5. It would be very easy to take shots at some of the quirkier aspects of Christian fundamentalism that you explore, yet you usually let them pass without judgment. I’m thinking here of such phenomena as the masturbation-prevention guide Every Man’s Battle and “hell houses,” which are essentially haunted houses that hyperdramatize sin. When you’re reporting on fundamentalism, do you feel antipathy at all, and if so how do you restrain yourself from being overtly judgmental?

I have, in fact, taken shots at Every Man’s Battle, one of the funniest, most disturbing, and saddest books I’ve read. (I’ve also read Every Young Man’s Battle, Every Married Man’s Battle, and Every Woman’s Battle. Such is life immersed in American fundamentalism.) No, I never feel antipathy or any sense of aversion. The more strange something seems to me, the closer I want to get to it, until I can find the human link that so far has always been there. Not “common ground,” another term I’m not fond of, or anything universal, but simply empathy. That, to me, is what makes literary journalism valuable: the practice of empathy. Not sympathy, empathy. What does it feel like to find meaning in a fundamentalist hell house, where the frights are in some cases your friends (actors pretending to be gay men kissing!) or values you hold, like separation of church and state, embodied by a cackling demon suggesting that rape and violence are the inevitable outcomes of taking prayer out of schools?

I don’t think I restrain myself from judgment, though. In fact, I’m wary of writers who claim to do so, people who say “I just tell the story.” Nobody “just” tells a story. Every comma is judgment. The question is whether it’s good, or fair, or insightful judgment. That’s not determined by whether the subjects think the story is fair, or, even worse, whether you get heat from both left and right (the resultant cliché of which — “I must be doing something right!”— is among the dumbest in journalism). The Clear Channel piece got that kind of reaction. Corporation-friendly types hated it because by showing how Clear Channel worked, it called into question the freedom of “free markets”; some lefties hated it because I discovered that some of their conspiratorial ideas about Clear Channel’s wicked intentions aren’t true. That’s no sign of evenhandedness on my part. I think Clear Channel is bad news, literally and figuratively. But instead of ranting at it, the best way to get at what I perceived as the truth was through the stories of these basically decent human beings mired in the corporate bog, like Bryan Dilworth, a Philadelphia indie rock hero, a promoter who’d been assimilated by Clear Channel and who alternated between denial and anger in response to his critics and expressions of the genuinely lovely, religious connection to the music that had brought him into the business. One of my favorite quotations in the book is his, when he says, “Then, there’s that feeling in your spine, and it’s all right. When the arc is just starting to arc. And you’re saying this could be Van Halen, this could be Neil Young. It’s like you’re bearing witness. It’s not ‘Ching-ching, here we go. It’s ‘I saw it. It does exist.’… Clear Channel? That’s money. I need it to buy liquor and baby clothes.”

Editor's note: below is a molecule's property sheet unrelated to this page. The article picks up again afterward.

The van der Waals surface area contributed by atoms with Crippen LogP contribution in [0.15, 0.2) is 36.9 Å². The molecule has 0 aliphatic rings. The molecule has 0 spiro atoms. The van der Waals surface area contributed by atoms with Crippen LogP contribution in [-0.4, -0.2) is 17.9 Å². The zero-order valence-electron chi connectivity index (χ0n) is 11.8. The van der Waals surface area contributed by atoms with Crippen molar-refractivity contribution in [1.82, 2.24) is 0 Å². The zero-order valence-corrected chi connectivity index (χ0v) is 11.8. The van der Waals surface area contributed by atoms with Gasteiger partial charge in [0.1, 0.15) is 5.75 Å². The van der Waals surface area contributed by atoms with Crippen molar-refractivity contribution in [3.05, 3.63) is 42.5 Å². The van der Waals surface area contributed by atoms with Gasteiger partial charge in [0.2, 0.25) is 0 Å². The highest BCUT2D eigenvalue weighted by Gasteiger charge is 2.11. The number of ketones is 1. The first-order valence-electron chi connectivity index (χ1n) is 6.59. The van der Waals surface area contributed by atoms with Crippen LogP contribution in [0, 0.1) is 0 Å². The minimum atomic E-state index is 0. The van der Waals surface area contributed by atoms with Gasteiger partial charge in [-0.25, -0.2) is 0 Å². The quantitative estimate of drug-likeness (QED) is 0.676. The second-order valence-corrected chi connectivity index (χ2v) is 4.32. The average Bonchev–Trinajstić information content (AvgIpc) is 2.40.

6. Why did you end the book by writing about the folk musician Dock Boggs?

Liquor and baby clothes. Seventy-five years before Dilworth found himself in that predicament, Boggs, a banjo player and poor miner from Virginia, was in a similar fix, trading his talents for liquor (literally) and a living. He’d recorded eight sides for a record company in New York, which he viewed as the Clear Channel of its day. Boggs was no leftist; what he hated was the feeling that the big businessmen had you coming and going. So he opted out, selling his banjo and disappearing back into the mines for 30 years, until some college kids dug him up during the folk revival of the 1960s. This piece began as a short consideration of Boggs, whom I’d expected to find interesting but kind of cliché in that old-timey music way. But he wasn’t that at all; in fact, the folk revival of the 1960s was the worst thing that happened to him. It drew him right back to the monster he’d been in the 1920s. A musical-genius monster, but a monster just the same. To me that’s a story of hopelessness. And I was feeling pretty hopeless myself at the time, thinking about the mistakes I’d made as a writer, and about the death of the child of some close friends. So the book begins with despair — “begins with the dead,” as Cornel puts it — and ends with despair, and in both cases you go to that place the way you go to the last place you saw your keys. The difference is that while you might find your keys there (I never do), you’re going to have to walk out of that place a different way. That was the fact for Cornel, for Chava Rosenfarb, for Brad Will, for pretty much everyone in this book. Cornel’s working on that path every day. Chava found it, but it cost her. Brad was finding it, then he got shot. Boggs didn’t make it. I’m still working on it myself, but that, at least, is not a statement of despair. It’s as close to optimism as I get.